For larger merchants like Amazon, the main worry is defending their storefronts from extortionists that threaten online attacks if they are not paid. In September, just such an attack intermittently disrupted Authorize.net's service for about a week, leaving many merchants unable to process credit cards, Banks said.
The lesson, he said, is to be prepared. In response to the attacks, Authorize.net built a much greater capacity into its network and deployed defensive technologies.
"We know—and quite frankly, it is an unspoken truth in the industry—everyone is getting attacked," Banks said. "We have all been there; it's an industry problem. There is no way to eliminate those attacks. You can only fortify and mitigate against them."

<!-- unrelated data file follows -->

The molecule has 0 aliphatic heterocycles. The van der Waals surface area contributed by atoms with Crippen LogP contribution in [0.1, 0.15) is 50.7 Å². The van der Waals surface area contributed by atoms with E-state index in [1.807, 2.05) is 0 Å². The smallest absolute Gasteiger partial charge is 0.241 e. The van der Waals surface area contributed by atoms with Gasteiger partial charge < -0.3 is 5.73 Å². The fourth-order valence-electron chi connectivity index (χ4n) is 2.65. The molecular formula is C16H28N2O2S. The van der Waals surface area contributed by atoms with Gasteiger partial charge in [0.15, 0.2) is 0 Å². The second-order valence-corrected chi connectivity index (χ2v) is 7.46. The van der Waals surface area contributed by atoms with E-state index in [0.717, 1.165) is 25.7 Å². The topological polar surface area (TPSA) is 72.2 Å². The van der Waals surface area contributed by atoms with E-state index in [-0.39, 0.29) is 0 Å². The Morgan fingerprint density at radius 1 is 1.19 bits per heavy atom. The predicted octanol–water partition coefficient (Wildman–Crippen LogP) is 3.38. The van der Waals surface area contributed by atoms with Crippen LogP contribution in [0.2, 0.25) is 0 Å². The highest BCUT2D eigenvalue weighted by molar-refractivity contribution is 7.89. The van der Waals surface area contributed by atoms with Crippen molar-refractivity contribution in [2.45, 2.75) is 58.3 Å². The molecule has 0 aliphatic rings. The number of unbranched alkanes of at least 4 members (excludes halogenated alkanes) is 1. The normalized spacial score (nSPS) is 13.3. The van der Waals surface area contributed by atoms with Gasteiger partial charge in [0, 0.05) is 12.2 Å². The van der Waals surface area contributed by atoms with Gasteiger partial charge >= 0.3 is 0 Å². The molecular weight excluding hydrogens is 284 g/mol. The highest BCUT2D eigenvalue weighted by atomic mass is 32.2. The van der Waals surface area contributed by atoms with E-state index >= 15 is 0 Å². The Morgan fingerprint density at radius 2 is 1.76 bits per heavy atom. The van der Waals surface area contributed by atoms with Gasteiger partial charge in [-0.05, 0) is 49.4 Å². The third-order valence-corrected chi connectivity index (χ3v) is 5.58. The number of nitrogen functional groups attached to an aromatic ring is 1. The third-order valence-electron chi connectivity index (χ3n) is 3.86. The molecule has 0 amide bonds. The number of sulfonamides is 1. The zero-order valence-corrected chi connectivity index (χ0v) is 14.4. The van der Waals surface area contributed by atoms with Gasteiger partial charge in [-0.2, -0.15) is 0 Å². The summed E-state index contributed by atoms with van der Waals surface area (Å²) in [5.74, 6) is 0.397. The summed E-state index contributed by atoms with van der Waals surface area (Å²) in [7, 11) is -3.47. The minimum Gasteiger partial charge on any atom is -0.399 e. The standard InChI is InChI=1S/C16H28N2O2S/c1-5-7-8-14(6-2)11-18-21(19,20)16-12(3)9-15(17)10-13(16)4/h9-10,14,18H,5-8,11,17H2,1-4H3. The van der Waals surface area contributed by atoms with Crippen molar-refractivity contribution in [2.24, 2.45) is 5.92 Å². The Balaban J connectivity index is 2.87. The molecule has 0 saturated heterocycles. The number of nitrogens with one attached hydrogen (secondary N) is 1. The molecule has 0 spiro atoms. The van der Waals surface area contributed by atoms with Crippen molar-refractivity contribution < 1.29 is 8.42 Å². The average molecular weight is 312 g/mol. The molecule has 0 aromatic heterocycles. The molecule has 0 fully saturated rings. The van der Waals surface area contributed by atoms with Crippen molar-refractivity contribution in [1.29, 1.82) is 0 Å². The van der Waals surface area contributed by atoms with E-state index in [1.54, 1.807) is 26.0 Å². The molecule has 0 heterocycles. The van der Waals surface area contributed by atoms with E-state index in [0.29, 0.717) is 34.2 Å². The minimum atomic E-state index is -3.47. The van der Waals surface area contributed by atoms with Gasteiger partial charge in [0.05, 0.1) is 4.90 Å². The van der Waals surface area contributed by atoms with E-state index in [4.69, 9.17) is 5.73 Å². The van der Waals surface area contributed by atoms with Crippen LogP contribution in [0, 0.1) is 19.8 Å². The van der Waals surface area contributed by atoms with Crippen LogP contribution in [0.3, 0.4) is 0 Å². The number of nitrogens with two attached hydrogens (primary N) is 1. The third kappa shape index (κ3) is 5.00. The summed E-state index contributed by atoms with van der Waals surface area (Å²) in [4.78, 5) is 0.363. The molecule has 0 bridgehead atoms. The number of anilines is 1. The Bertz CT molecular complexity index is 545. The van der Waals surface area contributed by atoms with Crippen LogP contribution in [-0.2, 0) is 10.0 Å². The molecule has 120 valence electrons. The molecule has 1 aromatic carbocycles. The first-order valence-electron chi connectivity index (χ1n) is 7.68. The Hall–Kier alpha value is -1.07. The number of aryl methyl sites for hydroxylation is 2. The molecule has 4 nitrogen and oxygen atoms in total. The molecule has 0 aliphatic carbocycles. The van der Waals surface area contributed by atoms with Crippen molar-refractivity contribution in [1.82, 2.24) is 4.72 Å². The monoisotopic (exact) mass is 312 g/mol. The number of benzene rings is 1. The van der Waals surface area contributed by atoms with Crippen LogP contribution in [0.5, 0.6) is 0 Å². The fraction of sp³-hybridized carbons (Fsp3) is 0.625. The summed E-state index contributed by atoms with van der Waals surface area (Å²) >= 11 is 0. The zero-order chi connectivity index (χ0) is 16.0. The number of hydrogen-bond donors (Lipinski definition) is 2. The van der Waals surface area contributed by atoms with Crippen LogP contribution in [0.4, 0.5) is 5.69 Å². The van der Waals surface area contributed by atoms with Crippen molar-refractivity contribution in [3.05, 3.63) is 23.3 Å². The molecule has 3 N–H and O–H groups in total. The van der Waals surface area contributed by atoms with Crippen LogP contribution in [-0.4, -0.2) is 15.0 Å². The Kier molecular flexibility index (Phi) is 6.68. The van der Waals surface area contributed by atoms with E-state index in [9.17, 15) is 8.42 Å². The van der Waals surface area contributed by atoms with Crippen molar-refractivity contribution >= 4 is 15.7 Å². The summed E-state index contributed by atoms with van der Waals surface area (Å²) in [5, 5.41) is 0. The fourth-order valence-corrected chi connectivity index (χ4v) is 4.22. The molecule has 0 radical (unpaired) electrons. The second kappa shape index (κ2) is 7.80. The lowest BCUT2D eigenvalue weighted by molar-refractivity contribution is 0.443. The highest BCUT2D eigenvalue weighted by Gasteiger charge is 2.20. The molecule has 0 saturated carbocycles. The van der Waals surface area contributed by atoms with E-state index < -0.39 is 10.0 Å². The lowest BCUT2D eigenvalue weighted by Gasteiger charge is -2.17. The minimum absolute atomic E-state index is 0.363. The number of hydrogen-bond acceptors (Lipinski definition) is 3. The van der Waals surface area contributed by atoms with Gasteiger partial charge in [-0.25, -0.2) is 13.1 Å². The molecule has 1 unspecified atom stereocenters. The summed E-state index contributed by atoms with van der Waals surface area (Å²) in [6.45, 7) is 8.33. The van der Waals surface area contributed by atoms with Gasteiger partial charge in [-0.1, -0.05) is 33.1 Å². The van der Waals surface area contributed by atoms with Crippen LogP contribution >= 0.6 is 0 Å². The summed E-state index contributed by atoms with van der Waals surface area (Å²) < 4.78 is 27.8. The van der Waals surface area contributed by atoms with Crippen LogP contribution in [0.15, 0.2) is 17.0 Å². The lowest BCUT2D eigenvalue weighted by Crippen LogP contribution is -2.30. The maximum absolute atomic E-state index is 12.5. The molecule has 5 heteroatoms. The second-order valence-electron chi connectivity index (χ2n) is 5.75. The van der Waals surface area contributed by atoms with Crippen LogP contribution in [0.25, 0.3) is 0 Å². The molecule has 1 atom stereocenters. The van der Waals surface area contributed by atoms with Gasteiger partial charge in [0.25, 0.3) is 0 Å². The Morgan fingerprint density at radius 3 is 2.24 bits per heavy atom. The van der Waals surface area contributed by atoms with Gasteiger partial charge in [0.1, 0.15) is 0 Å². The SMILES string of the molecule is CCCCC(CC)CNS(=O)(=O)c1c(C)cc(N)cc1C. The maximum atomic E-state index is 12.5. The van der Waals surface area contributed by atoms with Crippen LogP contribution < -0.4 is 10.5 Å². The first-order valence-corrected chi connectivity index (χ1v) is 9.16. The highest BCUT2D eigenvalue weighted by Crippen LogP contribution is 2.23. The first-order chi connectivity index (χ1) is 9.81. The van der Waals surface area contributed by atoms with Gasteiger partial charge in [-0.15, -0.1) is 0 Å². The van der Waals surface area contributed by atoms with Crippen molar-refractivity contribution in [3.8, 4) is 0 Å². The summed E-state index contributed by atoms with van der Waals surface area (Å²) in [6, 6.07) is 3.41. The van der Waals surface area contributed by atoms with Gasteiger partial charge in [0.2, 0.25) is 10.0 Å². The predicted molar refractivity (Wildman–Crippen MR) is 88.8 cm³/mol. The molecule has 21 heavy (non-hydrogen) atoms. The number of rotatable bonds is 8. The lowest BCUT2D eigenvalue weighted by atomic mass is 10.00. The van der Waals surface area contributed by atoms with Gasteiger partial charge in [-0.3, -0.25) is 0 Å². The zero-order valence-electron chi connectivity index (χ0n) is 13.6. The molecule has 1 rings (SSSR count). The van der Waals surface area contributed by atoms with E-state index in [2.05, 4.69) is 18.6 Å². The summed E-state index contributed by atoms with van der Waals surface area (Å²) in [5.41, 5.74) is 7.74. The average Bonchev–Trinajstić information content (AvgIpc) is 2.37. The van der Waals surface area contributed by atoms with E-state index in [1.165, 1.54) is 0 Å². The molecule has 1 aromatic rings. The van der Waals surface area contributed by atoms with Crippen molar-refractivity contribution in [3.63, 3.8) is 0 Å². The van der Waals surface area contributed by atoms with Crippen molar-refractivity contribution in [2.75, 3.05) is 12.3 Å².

Moreover, shops that fail to take steps to harden their site against attacks, may instead attract them, said Jupitermedia's Cundiff.
"There seems to be focus on fraudsters on the merchants that don't so such stringent checking of transactions," Cundiff said. "That tends to be the merchants that are new online."
Online retailers should take a tip from the criminal community, which shares information such as hacking tips and stolen credit card numbers all the time, Healy said. By communicating about the threats they encounter during the holidays, they can mount an effective common defense. Without that, the impact of fraud prevention systems and other security protections are lessened.
"Until the industry moves to a more collaborative effort to fight fraud and share information, the rubber isn't going to hit the road," Healy said.